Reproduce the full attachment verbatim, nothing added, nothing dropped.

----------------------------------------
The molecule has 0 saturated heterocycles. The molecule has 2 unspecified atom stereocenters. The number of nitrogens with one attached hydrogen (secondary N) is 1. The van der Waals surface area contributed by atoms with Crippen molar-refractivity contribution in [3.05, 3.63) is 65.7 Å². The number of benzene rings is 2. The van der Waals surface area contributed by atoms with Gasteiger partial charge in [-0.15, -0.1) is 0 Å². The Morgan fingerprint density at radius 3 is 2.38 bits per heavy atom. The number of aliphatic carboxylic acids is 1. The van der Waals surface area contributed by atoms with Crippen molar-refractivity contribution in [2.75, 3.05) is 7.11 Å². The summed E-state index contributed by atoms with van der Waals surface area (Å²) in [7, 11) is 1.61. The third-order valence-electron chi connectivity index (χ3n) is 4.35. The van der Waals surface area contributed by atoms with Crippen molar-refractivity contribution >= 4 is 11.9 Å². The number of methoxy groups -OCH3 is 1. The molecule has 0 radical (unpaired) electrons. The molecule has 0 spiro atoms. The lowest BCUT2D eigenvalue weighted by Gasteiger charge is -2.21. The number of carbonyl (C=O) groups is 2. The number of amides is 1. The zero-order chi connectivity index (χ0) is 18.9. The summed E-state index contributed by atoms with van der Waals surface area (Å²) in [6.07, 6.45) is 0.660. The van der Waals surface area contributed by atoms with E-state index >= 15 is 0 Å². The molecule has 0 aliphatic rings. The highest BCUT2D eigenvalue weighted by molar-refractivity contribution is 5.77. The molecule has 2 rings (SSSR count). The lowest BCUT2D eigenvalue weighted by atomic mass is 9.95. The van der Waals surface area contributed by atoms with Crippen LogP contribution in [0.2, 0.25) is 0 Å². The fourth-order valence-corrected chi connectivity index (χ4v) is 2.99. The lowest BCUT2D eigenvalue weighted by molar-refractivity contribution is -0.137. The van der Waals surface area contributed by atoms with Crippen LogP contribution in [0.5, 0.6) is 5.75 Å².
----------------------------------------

The molecule has 0 saturated heterocycles. The molecule has 2 unspecified atom stereocenters. The number of nitrogens with one attached hydrogen (secondary N) is 1. The van der Waals surface area contributed by atoms with Crippen molar-refractivity contribution in [3.05, 3.63) is 65.7 Å². The number of benzene rings is 2. The van der Waals surface area contributed by atoms with Gasteiger partial charge in [-0.15, -0.1) is 0 Å². The Morgan fingerprint density at radius 3 is 2.38 bits per heavy atom. The number of aliphatic carboxylic acids is 1. The van der Waals surface area contributed by atoms with Crippen molar-refractivity contribution in [2.75, 3.05) is 7.11 Å². The summed E-state index contributed by atoms with van der Waals surface area (Å²) in [7, 11) is 1.61. The third-order valence-electron chi connectivity index (χ3n) is 4.35. The van der Waals surface area contributed by atoms with Crippen molar-refractivity contribution >= 4 is 11.9 Å². The number of methoxy groups -OCH3 is 1. The molecule has 0 radical (unpaired) electrons. The molecule has 0 spiro atoms. The lowest BCUT2D eigenvalue weighted by Gasteiger charge is -2.21. The number of carbonyl (C=O) groups is 2. The number of amides is 1. The zero-order chi connectivity index (χ0) is 18.9. The summed E-state index contributed by atoms with van der Waals surface area (Å²) in [6.07, 6.45) is 0.660. The van der Waals surface area contributed by atoms with E-state index >= 15 is 0 Å². The molecule has 0 aliphatic rings. The highest BCUT2D eigenvalue weighted by molar-refractivity contribution is 5.77. The molecule has 2 rings (SSSR count). The lowest BCUT2D eigenvalue weighted by atomic mass is 9.95. The van der Waals surface area contributed by atoms with Crippen LogP contribution in [0.2, 0.25) is 0 Å². The fourth-order valence-corrected chi connectivity index (χ4v) is 2.99. The lowest BCUT2D eigenvalue weighted by molar-refractivity contribution is -0.137. The van der Waals surface area contributed by atoms with Crippen LogP contribution in [0.5, 0.6) is 5.75 Å².